By the end of October, we could see Singapore Airlines take off once again on commercial flights. These flights aim to ferry domestic passengers on destination-free journeys. Dubbed “flights to nowhere”, these are supposed to take off from Changi Airport and land there three hours later.
With borders still closed for leisure travel, such flights will help generate revenue for the ailing airline, especially after reporting a loss of US $ 1 billion for the first quarter of the financial year. The number of passenger carriers was also down 99.5% for the flag carrier.
To make flights more attractive, it could be bundled with lodging options, limo rides, and airport shopping vouchers, Bloomberg reports.
75% are willing to pay for direct flights to nowhere
Singapore Air Charter Director Stefan Wood is confident the flights will be in high demand. As quoted by The Straits Times, his company conducted a survey which revealed that 75% of respondents were willing to pay a fee to sit on SIA once again.
Nearly half are willing to shell out SG $ 288 ($ 210) for an economy class seat, while 40% see SG $ 588 ($ 430) as a fair amount for a business class seat.
Wood’s company was previously in talks with Singapore Airlines to deliver these flights to nowhere in a collaborative manner. However, SIA has expressed an interest in conducting the flights alone, which Wood accepts. He told The Straits Times,
“For me, it’s about the Singapore economy and the return of money in the industry.”
SIA could also explore a partnership with the country’s Tourism Board to allow potential passengers to pay for flights via tourist credits. Those credits were introduced after Singapore’s tourism industry took a hit amid the pandemic. The government aims to reignite the industry by encouraging residents to explore the country, through its SingapoRediscovers campaign, which includes tourism coupons.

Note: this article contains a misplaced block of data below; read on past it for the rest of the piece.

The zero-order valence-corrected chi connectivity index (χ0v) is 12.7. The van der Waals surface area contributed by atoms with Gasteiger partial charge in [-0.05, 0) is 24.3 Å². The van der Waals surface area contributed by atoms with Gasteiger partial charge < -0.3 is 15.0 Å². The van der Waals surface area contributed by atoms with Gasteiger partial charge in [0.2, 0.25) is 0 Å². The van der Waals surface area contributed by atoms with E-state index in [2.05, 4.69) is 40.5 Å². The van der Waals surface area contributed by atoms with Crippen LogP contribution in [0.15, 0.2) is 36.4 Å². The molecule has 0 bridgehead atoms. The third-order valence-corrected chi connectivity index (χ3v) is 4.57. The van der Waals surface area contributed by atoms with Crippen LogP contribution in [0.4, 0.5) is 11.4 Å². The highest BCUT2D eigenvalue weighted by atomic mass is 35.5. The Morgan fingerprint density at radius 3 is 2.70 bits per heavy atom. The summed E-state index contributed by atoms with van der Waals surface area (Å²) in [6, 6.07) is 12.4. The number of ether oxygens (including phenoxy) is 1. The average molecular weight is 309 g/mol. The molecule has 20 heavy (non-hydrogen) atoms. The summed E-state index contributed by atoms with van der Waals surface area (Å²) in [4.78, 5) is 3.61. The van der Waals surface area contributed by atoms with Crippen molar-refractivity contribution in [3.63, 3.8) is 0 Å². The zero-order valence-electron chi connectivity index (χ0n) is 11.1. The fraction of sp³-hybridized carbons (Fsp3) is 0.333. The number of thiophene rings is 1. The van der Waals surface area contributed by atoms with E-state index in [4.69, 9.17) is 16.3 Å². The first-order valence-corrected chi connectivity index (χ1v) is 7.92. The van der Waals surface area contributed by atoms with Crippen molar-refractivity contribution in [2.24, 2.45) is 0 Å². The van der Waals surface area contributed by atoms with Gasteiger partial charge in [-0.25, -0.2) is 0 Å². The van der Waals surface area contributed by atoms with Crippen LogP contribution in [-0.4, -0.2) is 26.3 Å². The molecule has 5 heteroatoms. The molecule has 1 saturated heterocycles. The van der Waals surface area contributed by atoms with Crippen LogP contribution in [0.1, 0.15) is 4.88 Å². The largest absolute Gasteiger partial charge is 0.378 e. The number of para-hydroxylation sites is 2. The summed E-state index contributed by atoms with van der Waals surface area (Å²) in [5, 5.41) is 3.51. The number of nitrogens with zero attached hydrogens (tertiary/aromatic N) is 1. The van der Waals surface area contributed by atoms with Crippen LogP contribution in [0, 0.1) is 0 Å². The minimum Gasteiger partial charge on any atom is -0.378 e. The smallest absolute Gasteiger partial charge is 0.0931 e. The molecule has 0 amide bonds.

Simple Flying has contacted Singapore Airlines for details on its non-destination flights. We will update the article once we receive a reply.
Tourist flights are popular in the midst of the pandemic
Flights to nowhere have been gaining popularity in recent months. Airlines have been extremely creative in marking these flights as a once-in-a-lifetime opportunity.
For Starlux Airlines, a Taiwanese carrier, it branded its non-destination flights as an opportunity for “Fly to the Moon”. Specifically, the flights, which will take place on 1 and 2 October, aim to take passengers on a journey “close to the moon”.
Another Taiwanese airline EVA Air chose to operate a celebratory flight last month for Father’s Day. The flight in particular, which sent travelers across Taiwan, took place aboard EVA Air’s exclusive A330-300 Hello Kitty.
In addition to giving travelers the ability to fly again, such an experience allows the aircraft once on the ground to pump the engines once again, eliminating the need for significant maintenance.
This is exactly what the Japanese airline ANA has done with its Airbus A380s. ANA performed Hawaiian-themed sightseeing flights on its “Flying Honu” plane. The 90-minute flight took place on August 22, with 334 passengers on board. The passengers were selected through a lottery.
BOTH to become smaller
Beaten by the pandemic, SIA has had to make serious changes to its company. Earlier this week, the airline made headlines for cutting 15% of its workforce between Singapore Airlines, Scoot and SilkAir. It is estimated that around 2,400 of its employees will be laid off, while the remaining 1,900 will retire from the airline due to hiring freezes or voluntary departures.
In addition, the flag carrier aims to significantly reduce its fleet. The SIA Group has a total of 220 aircraft, with all of its 19 A380s on the ground. That airlines said goodbye to this giant in 2020, with Air France scrapping all of its A380s in June.
Removal of the A380s will help SIA cut costs. As for its older aircraft, SIA’s Boeing 777s may also be excluded from the fleet. Currently, the SIA Group has 34 Boeing 777s, with an average age of 12.3 years.
As borders may not reopen soon for leisure travel, these cuts will take place in the coming months. Once its reduction efforts are completed, Singapore Airlines could become a much smaller carrier than we knew before the pandemic.
Will you buy a ticket for this direct flight to nowhere? What do you think of Singapore Airlines tourist flights? Let us know in the comments.